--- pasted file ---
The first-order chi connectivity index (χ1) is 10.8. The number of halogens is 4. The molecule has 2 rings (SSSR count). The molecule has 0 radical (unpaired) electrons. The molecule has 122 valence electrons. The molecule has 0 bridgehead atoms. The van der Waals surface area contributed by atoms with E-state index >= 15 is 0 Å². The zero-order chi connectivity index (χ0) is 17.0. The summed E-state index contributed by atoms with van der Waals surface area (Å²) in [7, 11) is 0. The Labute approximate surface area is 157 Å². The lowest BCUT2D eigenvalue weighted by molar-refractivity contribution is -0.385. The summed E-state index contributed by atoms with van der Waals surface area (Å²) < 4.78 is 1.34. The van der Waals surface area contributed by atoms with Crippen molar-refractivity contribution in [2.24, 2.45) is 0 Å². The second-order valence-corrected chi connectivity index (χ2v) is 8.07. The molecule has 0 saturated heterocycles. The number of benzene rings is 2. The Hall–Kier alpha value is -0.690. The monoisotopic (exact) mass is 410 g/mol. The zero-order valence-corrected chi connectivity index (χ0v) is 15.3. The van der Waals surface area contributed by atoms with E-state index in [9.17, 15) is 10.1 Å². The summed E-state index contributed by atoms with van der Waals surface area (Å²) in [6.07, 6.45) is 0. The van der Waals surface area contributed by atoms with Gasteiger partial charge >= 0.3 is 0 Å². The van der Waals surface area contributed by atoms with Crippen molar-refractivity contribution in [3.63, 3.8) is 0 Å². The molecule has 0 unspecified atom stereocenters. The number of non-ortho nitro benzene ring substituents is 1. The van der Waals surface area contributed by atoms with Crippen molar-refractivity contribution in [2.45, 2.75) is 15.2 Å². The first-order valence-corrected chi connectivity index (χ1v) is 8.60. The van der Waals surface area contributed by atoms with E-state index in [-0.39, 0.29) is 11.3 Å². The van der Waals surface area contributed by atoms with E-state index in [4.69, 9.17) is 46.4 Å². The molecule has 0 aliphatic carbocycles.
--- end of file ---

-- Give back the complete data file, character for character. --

The first-order chi connectivity index (χ1) is 10.8. The number of halogens is 4. The molecule has 2 rings (SSSR count). The molecule has 0 radical (unpaired) electrons. The molecule has 122 valence electrons. The molecule has 0 bridgehead atoms. The van der Waals surface area contributed by atoms with E-state index >= 15 is 0 Å². The zero-order chi connectivity index (χ0) is 17.0. The summed E-state index contributed by atoms with van der Waals surface area (Å²) in [7, 11) is 0. The Labute approximate surface area is 157 Å². The lowest BCUT2D eigenvalue weighted by molar-refractivity contribution is -0.385. The summed E-state index contributed by atoms with van der Waals surface area (Å²) < 4.78 is 1.34. The van der Waals surface area contributed by atoms with Crippen molar-refractivity contribution in [2.24, 2.45) is 0 Å². The second-order valence-corrected chi connectivity index (χ2v) is 8.07. The molecule has 0 saturated heterocycles. The number of benzene rings is 2. The Hall–Kier alpha value is -0.690. The monoisotopic (exact) mass is 410 g/mol. The zero-order valence-corrected chi connectivity index (χ0v) is 15.3. The van der Waals surface area contributed by atoms with E-state index in [9.17, 15) is 10.1 Å². The summed E-state index contributed by atoms with van der Waals surface area (Å²) in [6.07, 6.45) is 0. The van der Waals surface area contributed by atoms with Gasteiger partial charge >= 0.3 is 0 Å². The van der Waals surface area contributed by atoms with Crippen molar-refractivity contribution in [3.63, 3.8) is 0 Å². The molecule has 0 unspecified atom stereocenters. The number of non-ortho nitro benzene ring substituents is 1. The van der Waals surface area contributed by atoms with Crippen molar-refractivity contribution in [2.45, 2.75) is 15.2 Å². The first-order valence-corrected chi connectivity index (χ1v) is 8.60. The van der Waals surface area contributed by atoms with E-state index in [-0.39, 0.29) is 11.3 Å². The van der Waals surface area contributed by atoms with E-state index in [4.69, 9.17) is 46.4 Å². The molecule has 0 aliphatic carbocycles.